MINNEAPOLIS, MINNESOTA, U.S. — U.S. spring wheat plantings in the Upper Midwest were lagging both the previous year’s pace and five-year averages, the U.S. Department of Agriculture (USDA) said in its weekly Crop Progress report issued April 15.
“Spring wheat producers had sown 6% of this year’s crop by April 14, 27 percentage points behind last year and seven percentage points behind the five-year average,” the USDA said in its most recent Weekly Weather and Crop Bulletin. “Similar to other row crops and small grains, poor weather conditions delayed the start of seeding in portions of the northern Great Plains and Great Lakes region.”
The Crop Progress report said planting in two spring wheat-growing states in the West — Idaho and Washington — was ahead of both last year and the five-year average. Idaho spring wheat was reported to be 48% planted as of April 14, up from 44% a year earlier and 29% as the five-year average. Washington spring wheat was 50% planted in the latest week, up from 29% planted by the same date a year ago and 43% as the five-year average.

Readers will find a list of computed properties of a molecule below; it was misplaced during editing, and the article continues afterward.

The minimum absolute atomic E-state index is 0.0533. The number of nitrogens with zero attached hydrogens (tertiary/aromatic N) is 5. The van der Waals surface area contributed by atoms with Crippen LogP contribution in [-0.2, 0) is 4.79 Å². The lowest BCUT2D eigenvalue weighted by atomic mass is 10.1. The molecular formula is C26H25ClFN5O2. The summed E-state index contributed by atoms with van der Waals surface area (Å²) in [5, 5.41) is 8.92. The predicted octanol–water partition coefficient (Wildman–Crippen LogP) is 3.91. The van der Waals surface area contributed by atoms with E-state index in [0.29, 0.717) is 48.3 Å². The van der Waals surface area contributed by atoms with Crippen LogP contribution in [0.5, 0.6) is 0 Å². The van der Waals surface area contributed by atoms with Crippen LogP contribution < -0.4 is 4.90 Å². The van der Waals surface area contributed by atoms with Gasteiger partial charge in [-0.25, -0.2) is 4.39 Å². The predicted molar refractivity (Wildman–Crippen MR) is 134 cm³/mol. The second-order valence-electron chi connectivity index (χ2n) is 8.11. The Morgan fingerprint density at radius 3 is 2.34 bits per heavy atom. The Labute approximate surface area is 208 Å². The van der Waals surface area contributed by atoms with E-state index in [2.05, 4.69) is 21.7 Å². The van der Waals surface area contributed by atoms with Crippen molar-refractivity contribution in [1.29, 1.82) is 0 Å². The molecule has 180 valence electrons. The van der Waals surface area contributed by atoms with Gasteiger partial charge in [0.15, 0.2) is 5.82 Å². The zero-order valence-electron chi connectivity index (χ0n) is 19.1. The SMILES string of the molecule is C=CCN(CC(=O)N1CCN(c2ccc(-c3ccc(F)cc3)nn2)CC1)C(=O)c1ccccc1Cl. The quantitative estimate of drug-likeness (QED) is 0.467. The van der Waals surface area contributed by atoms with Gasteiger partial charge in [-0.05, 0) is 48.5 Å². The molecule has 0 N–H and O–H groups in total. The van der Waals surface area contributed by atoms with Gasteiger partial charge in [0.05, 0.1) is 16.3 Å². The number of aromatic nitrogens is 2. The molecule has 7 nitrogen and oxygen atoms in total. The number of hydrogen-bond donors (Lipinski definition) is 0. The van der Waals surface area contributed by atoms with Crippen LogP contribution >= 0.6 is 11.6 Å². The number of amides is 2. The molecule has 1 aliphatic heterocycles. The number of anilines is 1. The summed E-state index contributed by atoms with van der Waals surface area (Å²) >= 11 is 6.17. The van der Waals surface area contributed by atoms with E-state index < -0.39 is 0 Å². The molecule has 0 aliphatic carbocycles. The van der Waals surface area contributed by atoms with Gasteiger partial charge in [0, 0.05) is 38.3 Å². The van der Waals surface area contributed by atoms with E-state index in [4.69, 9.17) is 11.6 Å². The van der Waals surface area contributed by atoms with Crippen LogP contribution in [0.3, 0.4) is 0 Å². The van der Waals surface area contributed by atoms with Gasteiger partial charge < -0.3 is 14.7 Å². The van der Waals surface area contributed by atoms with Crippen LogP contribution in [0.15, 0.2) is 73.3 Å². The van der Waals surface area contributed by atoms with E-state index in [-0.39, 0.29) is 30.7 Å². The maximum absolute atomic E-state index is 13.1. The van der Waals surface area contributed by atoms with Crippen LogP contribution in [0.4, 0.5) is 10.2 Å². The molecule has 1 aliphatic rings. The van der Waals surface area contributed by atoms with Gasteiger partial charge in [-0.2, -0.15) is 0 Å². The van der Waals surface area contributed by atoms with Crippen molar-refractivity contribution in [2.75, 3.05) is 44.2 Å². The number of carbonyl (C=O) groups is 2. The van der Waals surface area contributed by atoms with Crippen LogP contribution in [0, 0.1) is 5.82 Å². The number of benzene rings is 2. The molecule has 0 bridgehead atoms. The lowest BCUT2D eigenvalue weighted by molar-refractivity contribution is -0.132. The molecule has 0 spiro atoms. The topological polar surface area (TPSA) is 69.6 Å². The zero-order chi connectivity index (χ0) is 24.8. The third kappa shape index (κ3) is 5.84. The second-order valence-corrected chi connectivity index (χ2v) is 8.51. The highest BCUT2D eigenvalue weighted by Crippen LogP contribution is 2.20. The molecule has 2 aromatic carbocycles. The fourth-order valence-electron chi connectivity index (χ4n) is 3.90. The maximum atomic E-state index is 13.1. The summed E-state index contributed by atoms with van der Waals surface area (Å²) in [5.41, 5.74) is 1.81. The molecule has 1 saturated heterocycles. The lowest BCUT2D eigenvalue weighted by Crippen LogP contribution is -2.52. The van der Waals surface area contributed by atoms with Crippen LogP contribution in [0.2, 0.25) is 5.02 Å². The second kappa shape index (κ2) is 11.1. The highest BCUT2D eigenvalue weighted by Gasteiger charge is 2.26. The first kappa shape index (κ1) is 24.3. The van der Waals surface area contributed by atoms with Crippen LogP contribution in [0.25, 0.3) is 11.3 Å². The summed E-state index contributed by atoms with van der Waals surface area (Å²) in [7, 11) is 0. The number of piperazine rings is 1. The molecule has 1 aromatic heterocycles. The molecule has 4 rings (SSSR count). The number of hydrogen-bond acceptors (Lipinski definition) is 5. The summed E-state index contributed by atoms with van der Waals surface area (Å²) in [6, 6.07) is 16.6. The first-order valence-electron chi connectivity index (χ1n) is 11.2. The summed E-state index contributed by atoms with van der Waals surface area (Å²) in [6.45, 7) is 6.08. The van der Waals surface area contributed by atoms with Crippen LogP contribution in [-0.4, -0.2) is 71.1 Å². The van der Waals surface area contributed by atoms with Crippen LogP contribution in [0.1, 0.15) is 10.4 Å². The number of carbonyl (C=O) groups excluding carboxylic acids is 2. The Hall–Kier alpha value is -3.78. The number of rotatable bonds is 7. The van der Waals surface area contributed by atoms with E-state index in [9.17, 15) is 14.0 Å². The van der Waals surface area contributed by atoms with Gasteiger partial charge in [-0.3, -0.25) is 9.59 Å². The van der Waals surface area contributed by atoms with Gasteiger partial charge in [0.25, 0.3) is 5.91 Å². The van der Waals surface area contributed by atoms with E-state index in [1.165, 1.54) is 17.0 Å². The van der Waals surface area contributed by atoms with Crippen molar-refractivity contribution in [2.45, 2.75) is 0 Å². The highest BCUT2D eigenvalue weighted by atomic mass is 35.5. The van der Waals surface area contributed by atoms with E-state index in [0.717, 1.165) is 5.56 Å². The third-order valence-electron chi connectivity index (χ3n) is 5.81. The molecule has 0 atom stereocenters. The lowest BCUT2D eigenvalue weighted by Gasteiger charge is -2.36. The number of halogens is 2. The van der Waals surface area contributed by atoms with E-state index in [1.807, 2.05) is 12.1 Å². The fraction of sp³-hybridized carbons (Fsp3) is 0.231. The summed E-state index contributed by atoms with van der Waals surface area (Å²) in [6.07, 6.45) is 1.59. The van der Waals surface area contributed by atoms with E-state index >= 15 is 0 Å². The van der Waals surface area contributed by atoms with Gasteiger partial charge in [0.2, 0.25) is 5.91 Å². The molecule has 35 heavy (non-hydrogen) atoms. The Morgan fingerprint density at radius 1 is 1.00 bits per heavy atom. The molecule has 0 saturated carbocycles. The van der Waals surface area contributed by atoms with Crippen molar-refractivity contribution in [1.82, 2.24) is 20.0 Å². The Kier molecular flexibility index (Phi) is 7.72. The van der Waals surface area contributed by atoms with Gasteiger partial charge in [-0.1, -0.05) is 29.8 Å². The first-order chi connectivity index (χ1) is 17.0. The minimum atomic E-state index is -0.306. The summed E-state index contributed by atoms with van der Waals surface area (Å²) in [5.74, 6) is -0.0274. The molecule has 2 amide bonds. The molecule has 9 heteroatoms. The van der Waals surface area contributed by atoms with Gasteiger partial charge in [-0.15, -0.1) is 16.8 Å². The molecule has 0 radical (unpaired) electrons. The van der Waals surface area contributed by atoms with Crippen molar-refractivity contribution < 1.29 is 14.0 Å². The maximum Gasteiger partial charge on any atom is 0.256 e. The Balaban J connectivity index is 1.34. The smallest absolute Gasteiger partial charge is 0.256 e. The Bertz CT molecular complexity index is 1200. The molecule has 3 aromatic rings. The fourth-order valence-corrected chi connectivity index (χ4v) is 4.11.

Planting in the other four principal spring wheat-growing states was behind both last year’s pace and the five-year average. Minnesota had not planted any spring wheat by April 14 compared with 52% planted on the same date a year earlier and down from 15% as a five-year average. Only 6% of the Montana crop was planted as of April 14, down from 21% a year ago and from 10% as the five-year average.
None of the North Dakota spring wheat crop was planted as of April 14 compared with 26% a year earlier and 7% as the five-year average. South Dakota reported 6% of the new crop was planted, dramatically lower than the 79% planted a year ago on the same date and below 26% as the five-year average progress.